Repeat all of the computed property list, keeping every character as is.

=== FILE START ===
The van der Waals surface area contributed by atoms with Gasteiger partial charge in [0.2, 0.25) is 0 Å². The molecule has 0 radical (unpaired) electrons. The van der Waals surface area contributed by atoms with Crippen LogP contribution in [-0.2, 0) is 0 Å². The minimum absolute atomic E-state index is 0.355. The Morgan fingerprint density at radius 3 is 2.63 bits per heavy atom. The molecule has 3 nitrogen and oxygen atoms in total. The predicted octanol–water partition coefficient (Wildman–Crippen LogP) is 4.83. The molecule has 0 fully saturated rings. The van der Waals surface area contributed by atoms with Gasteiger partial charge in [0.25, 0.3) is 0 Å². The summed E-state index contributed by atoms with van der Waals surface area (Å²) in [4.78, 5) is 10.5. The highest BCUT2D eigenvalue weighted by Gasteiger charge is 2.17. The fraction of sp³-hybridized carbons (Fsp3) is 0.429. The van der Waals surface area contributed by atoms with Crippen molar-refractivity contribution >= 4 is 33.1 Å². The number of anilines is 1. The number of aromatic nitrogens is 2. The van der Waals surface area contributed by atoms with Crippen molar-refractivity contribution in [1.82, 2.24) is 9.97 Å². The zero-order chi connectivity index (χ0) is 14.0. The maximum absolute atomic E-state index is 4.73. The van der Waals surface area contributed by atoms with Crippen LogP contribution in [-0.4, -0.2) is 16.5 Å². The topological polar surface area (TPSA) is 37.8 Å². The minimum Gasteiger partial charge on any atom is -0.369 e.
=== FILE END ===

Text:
The van der Waals surface area contributed by atoms with Gasteiger partial charge in [0.2, 0.25) is 0 Å². The molecule has 0 radical (unpaired) electrons. The van der Waals surface area contributed by atoms with Crippen LogP contribution in [-0.2, 0) is 0 Å². The minimum absolute atomic E-state index is 0.355. The Morgan fingerprint density at radius 3 is 2.63 bits per heavy atom. The molecule has 3 nitrogen and oxygen atoms in total. The predicted octanol–water partition coefficient (Wildman–Crippen LogP) is 4.83. The molecule has 0 fully saturated rings. The van der Waals surface area contributed by atoms with Gasteiger partial charge in [0.25, 0.3) is 0 Å². The summed E-state index contributed by atoms with van der Waals surface area (Å²) in [4.78, 5) is 10.5. The highest BCUT2D eigenvalue weighted by Gasteiger charge is 2.17. The fraction of sp³-hybridized carbons (Fsp3) is 0.429. The van der Waals surface area contributed by atoms with Crippen molar-refractivity contribution >= 4 is 33.1 Å². The number of anilines is 1. The number of aromatic nitrogens is 2. The van der Waals surface area contributed by atoms with Crippen molar-refractivity contribution in [1.82, 2.24) is 9.97 Å². The zero-order chi connectivity index (χ0) is 14.0. The maximum absolute atomic E-state index is 4.73. The van der Waals surface area contributed by atoms with Crippen LogP contribution in [-0.4, -0.2) is 16.5 Å². The topological polar surface area (TPSA) is 37.8 Å². The minimum Gasteiger partial charge on any atom is -0.369 e.